Tuesday, September 15, 2009

Street Kids Soccer Team

Before I left for Uganda I collected about 40 soccer jerseys, 4 pairs of soccer cleats, some cones, a few soccer balls, and goalie gloves to bring to Uganda. I originally had the idea of starting a soccer team in Uganda or donating the equipment to an already existing team once I had arrived. Before I left one of the staff members at HELP made the suggestion of implementing some public health lessons into the soccer program to help teach kids healthy habits. Still not knowing exactly what to do with a suitcase full of soccer equipment after spending a week in Uganda, I met the members of The Youth Outreach Mission (TYOM). They had mentioned that they had used soccer matches as a way to gather street children and teach them about HIV. The next day I was in their office with all the equipment and they were so grateful, I thought we were all about to start breaking down into tears, but as a group of college aged young men, we held our composure and started brainstorming ideas for a soccer program. Our Initial idea was to gather the street children and orphans from Lugazi and have them play soccer and after soccer practices we would have health lessons. Members of TYOM worked together to gather a handful of about 40 street children together for soccer practice on a regular basis of about 3 times a week. After about 2 months of practice we had our 1st real game against Lugazi East, the Mukono District Champions ( The 3rd largest district in Uganda out of the 80 districts) and we lost 0-1 which was a result to a free kick they had in the second half of play. Just about every school in Lugazi knew about our up and coming team and wanted to play us. Teams thanked us for picking them to play us. We also had hundreds of school children gathered around the field for our games. Our second game came about a week later, to Lugazi West, the Lugazi city Champions who had recently just beaten Lugazi East 1-0 for the Lugazi Cup. The game was pretty even but by half time both teams were worn down. Thankfully thanks to our grant of about $14 (US) we were able to provide our kids with clean water and fruit at halftime which made a tremendous difference. Our boys came fired up the second half while the other team became a bit more sloppy. Our hard work payed off with about 2 minutes left in the game when one of our star forwards put a goal to the back of the net. Hundreds of children were cheering and laughing and our own boys on the sidelines started doing cartwheels and flips. I myself was hugging everyone and highfiving the boys, I felt like a proud father. It was by the far the greatest moment I had in Uganda. A couple of minutes later as the final whistle was blown all the boys were hugging eachother in excitement as I honored them to be one of the best youth soccer teams in Uganda, which they really are!) I left about a week after the last game was played but before I left I got some funds put towards getting them some more soccer shoes and also to have their individual photos taken so that we could make identity cards for them. All the boys have such an interesting story to tell about their life, most of which are heartbreaking, but they are such great kids and are so dedicated to the team and soccer in general.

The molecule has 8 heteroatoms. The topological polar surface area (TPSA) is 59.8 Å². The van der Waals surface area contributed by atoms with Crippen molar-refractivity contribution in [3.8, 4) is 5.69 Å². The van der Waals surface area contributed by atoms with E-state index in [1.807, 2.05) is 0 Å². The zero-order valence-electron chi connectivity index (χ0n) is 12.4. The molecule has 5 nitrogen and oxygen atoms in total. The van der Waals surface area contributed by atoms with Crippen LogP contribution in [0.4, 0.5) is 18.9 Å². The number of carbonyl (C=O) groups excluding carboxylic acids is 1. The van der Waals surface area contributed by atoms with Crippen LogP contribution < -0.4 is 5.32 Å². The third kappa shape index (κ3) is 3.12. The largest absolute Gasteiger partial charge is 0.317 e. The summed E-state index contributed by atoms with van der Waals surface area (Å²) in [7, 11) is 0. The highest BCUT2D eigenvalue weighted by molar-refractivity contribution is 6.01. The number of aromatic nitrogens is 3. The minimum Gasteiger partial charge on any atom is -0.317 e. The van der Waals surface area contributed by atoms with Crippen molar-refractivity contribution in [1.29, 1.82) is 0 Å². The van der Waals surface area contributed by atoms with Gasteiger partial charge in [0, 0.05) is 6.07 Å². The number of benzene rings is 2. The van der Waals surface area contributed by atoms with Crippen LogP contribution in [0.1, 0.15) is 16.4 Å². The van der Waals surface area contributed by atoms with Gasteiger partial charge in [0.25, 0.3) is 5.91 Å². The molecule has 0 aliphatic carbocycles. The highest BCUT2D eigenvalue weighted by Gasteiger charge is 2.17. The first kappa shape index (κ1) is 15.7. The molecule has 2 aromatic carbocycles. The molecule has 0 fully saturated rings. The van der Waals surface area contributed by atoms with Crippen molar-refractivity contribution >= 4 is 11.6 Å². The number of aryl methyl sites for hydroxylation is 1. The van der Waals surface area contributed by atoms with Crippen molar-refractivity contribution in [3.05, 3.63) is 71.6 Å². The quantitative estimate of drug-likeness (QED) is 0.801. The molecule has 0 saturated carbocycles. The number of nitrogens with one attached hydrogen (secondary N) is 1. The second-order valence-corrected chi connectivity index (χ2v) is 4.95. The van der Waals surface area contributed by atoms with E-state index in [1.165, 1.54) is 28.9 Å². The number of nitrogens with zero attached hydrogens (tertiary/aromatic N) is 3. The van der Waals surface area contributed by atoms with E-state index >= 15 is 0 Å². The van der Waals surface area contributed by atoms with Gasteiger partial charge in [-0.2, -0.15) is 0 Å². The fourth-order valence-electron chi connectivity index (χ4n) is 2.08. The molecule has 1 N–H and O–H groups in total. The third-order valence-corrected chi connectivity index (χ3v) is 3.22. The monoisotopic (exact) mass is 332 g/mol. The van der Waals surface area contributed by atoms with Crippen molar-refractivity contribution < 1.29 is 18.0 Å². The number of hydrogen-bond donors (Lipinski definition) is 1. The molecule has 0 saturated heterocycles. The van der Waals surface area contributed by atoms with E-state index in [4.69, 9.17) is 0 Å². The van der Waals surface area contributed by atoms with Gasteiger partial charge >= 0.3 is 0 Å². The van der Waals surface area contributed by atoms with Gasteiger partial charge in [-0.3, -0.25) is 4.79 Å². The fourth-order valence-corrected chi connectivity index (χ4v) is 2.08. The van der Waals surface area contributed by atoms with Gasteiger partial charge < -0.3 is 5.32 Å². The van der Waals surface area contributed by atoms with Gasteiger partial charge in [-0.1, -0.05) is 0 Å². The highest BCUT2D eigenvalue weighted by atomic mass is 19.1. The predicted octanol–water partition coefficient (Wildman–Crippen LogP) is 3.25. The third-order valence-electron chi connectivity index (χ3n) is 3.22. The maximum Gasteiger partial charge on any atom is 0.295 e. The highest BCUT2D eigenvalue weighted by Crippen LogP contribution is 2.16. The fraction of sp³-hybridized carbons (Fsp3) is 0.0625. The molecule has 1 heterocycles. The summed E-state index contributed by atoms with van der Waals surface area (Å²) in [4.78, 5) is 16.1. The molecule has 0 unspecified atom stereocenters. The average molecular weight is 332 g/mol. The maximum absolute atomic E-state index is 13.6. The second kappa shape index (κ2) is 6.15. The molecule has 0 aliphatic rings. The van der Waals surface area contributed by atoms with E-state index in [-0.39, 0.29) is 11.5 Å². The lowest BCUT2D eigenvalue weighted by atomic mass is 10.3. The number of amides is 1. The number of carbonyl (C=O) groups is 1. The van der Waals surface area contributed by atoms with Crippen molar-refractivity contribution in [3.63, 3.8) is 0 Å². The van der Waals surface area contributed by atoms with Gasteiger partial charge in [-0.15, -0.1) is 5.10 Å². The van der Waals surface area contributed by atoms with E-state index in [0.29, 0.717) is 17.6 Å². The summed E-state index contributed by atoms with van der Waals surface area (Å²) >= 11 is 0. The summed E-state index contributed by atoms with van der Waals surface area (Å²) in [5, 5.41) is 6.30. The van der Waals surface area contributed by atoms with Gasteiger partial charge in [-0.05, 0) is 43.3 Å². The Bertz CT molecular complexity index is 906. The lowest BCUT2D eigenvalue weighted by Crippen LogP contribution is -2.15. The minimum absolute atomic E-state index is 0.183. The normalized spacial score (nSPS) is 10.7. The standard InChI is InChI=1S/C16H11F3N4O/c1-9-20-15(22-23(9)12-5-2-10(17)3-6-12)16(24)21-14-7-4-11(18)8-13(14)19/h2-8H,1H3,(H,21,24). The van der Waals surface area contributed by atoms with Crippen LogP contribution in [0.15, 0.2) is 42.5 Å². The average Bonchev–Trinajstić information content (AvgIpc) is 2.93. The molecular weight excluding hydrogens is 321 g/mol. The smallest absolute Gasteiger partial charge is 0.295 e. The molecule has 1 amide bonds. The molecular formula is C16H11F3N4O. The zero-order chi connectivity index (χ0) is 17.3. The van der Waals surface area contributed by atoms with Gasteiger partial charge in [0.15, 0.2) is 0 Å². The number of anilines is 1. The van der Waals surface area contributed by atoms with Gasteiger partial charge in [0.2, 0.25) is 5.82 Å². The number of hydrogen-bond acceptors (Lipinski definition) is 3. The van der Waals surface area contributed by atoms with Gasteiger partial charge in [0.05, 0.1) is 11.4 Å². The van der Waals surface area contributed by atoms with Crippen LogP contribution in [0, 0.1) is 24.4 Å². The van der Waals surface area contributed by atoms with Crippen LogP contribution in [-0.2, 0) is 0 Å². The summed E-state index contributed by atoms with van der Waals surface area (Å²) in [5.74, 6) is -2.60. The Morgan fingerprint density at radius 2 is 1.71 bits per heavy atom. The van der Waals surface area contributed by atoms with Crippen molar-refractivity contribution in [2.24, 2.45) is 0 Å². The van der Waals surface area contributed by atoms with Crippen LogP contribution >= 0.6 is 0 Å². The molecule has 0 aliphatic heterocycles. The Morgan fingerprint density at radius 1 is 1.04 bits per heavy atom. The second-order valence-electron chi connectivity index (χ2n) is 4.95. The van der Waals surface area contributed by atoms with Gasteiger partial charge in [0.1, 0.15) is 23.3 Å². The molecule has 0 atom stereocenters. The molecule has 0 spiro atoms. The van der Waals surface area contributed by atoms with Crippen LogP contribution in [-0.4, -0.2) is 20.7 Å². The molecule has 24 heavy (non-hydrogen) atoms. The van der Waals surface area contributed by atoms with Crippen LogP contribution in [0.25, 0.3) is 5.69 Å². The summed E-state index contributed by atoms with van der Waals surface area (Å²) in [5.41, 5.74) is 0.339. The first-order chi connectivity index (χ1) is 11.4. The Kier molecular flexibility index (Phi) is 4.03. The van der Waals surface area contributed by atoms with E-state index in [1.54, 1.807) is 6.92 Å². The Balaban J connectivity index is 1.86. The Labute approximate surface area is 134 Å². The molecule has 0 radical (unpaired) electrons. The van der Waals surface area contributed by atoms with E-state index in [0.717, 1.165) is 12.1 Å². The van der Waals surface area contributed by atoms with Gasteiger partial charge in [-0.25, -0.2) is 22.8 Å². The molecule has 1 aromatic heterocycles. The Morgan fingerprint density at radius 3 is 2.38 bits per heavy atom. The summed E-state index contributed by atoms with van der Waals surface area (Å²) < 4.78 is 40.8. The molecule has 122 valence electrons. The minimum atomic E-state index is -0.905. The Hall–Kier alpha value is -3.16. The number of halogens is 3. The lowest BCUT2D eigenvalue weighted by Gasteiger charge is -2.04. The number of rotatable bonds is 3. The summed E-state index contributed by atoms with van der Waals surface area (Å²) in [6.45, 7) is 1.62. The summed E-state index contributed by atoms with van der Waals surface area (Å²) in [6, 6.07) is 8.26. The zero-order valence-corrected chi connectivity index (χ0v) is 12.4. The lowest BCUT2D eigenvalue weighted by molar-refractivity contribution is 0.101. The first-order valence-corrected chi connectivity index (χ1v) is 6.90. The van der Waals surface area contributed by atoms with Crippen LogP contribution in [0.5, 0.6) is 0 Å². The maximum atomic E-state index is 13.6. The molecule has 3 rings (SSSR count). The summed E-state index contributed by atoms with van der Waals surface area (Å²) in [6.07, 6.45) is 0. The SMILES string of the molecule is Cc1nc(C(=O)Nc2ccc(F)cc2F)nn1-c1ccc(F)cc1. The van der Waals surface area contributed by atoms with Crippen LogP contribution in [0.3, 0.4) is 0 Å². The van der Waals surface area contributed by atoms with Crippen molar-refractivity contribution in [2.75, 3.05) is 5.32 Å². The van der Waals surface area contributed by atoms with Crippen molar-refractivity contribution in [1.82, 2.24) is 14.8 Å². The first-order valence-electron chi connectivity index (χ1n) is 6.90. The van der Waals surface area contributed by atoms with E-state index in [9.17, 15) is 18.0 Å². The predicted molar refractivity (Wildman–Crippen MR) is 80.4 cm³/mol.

Andrew Lovell

No comments: